The corner of Main Street and Court Avenue in Indianola, Mississippi is home to the former Sunflower Bank. A fire–‘terrible conflagration’ in the terminology of the time, destroyed all but the 3 Faison’s brick stores, a dry goods emporium. The Sunflower Bank was established in February, 1896:
The corporation shall exist for a period of 50 years, unless sooner dissolved by its stock-holders or by operation of law. (Enterprise-Tocsin, 28 Feb 1896, p. 3)
The new banking institution was temporarily located in A. B. Smith Company’s offices (Enterprise-Tocsin, 24 Apr 1896, p. 2). Following the fire, it was reported:
The Sunflower Bank weathered the fire alright and has proven a most invaluable aid to our business men. It is a splendid institution and will succeed, as it certainly deserves. (8 May, 1896, p. 2)
Indication of the location of A. B. Smith Company was not given, although his business of plantation supplies was indicated as sustaining losses of $9500 with insurance of $5500, and five store buildings with loss of $5000 and insurance of $1100. In October, it was still temporarily located in Smith’s office; Smith was Vice President of the Sunflower Bank. By February 1897, the ad read “Located in the Sunflower Bank Building” (Enterprise-Tocsin, 18 Feb 1897, p. 2).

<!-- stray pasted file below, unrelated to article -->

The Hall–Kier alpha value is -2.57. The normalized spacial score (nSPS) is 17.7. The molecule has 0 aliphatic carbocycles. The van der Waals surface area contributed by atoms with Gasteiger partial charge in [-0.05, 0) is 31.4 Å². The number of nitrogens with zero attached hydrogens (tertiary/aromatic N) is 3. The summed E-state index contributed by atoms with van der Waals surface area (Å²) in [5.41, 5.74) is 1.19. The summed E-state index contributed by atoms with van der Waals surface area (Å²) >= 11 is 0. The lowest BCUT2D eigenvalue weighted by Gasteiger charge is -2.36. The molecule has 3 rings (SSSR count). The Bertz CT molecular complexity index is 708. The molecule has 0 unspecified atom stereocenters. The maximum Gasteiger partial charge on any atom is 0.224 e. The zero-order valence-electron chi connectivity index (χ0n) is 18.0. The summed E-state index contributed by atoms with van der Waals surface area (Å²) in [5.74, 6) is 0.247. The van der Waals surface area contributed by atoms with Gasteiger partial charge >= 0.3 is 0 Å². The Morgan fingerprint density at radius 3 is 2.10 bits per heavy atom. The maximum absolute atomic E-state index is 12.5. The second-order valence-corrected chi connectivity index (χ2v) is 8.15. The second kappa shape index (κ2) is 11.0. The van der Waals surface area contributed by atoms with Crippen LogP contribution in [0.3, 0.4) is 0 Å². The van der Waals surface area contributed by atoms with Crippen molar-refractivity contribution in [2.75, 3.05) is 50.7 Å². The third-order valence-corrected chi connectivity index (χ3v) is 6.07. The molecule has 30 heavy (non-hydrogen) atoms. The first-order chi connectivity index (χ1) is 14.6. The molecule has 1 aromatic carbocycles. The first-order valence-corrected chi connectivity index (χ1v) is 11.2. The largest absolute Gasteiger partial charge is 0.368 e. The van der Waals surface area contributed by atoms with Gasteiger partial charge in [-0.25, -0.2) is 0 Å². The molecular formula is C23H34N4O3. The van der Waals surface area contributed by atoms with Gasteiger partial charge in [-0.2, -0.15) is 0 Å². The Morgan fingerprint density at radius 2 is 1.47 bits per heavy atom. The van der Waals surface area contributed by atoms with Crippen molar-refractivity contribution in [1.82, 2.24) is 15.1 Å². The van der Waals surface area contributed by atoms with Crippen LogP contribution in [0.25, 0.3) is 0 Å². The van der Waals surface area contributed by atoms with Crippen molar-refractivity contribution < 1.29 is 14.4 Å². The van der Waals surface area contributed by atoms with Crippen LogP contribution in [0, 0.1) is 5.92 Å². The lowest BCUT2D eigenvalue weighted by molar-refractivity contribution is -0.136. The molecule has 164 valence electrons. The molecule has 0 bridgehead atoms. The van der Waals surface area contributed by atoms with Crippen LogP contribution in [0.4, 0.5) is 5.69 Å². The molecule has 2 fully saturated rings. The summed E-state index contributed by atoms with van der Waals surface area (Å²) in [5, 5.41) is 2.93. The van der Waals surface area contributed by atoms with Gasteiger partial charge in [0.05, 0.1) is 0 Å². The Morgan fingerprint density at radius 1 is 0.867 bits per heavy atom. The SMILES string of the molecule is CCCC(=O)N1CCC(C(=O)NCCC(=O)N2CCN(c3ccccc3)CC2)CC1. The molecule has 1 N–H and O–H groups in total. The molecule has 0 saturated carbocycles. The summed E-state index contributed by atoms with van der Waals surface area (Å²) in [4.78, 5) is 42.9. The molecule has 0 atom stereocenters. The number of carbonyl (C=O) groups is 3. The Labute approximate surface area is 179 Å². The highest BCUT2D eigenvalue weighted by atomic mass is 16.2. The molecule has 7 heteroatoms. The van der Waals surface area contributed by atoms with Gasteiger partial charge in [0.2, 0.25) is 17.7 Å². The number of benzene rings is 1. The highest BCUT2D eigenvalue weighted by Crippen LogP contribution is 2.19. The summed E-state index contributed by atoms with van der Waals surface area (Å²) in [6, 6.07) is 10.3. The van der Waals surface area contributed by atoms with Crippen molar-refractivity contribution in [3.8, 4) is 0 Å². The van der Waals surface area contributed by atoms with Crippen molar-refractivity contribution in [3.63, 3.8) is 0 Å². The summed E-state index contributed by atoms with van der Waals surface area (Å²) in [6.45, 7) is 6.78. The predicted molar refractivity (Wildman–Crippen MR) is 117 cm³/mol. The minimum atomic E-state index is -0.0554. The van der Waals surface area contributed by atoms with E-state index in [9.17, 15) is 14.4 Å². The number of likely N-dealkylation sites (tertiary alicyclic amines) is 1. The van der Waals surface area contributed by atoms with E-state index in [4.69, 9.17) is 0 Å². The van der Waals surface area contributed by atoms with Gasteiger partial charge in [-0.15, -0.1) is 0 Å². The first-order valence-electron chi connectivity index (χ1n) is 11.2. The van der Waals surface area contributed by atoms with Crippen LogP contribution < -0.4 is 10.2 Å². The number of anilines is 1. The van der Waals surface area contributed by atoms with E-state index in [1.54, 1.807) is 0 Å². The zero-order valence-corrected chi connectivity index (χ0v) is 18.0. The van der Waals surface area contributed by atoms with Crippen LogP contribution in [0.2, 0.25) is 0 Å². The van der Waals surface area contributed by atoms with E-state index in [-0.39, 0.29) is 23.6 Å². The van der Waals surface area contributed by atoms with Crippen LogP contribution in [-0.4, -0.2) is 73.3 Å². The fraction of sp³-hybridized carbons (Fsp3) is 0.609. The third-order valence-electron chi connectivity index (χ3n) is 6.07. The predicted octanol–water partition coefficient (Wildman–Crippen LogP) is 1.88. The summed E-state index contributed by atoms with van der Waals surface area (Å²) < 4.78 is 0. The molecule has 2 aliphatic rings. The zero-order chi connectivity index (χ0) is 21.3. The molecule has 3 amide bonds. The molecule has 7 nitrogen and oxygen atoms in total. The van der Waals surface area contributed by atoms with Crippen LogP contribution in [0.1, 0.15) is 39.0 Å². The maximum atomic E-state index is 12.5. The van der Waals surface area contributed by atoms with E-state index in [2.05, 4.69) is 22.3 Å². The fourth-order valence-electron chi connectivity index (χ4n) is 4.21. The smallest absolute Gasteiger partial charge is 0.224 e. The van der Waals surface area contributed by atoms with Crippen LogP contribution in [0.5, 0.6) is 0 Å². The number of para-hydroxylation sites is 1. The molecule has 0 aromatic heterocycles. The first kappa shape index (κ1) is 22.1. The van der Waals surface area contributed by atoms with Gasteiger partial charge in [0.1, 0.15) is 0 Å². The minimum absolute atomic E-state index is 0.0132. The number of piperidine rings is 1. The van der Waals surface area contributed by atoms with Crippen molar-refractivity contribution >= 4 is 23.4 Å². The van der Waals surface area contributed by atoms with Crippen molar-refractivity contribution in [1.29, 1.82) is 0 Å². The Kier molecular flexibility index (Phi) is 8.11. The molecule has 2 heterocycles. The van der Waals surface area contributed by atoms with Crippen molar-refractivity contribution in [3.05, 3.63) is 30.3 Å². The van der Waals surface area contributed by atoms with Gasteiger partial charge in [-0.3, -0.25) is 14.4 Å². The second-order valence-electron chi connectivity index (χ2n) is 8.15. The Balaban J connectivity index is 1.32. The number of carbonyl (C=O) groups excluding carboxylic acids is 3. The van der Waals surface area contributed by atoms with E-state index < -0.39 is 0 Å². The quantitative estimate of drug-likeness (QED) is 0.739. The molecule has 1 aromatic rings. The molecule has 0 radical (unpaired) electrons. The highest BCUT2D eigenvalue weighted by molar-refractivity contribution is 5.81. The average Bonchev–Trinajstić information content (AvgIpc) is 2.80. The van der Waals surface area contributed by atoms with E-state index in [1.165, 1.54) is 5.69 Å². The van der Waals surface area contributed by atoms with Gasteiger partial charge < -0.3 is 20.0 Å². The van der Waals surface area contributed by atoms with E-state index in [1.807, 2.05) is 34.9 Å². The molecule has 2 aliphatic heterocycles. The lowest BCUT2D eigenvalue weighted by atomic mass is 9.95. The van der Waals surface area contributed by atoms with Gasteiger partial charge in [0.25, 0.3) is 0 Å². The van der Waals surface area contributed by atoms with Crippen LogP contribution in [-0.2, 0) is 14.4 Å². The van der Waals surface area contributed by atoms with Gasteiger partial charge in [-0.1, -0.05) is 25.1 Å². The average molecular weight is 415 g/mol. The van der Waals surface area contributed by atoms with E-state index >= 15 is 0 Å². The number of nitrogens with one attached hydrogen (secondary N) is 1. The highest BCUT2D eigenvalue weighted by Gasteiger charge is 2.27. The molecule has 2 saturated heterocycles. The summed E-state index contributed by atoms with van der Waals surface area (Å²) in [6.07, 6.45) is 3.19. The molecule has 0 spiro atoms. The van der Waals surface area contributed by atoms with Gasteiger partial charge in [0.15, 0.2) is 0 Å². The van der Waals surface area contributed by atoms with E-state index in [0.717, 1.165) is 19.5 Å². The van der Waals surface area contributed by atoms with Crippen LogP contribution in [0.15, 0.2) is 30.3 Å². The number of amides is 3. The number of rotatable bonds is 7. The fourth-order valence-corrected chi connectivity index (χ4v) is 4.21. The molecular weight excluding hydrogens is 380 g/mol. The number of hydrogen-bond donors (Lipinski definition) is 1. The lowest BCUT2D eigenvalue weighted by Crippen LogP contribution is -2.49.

Mississippi Department of Archives and History, Historic Resources Inventory, lists the bank as estimated c. 1901-1903. The newspaper articles from early 1897 suggest the possibility of an earlier construction, although the original bank building could have been elsewhere. I did not find any items suggesting a newer building was built in 1901-1903, although regular reports of capital and shares were reported in 1902 and 1903.
The former Sunflower Bank is part of the Indianola Historic District, and is described:
…flat parapet and corbelled cornice corner building with a tower on corner topped with a metal pyramidal roof…recessed entry through an arch with brick vouissoirs and stone keystone on each street. (Nancy Bell, June 2, 2008, nomination form National Register of Historic Places)
Windows on the Main Street elevation have been replaced.
The bank was closed for liquidation in February 1930, and initially regarded as solvent, though later it was determined liabilities were “far in excess of assets” (Biloxi Daily Herald, Feb. 19, 1930, p. 5). The bank was purchased and reorganized and reopened in April 1930, and depositors were reported to be paid.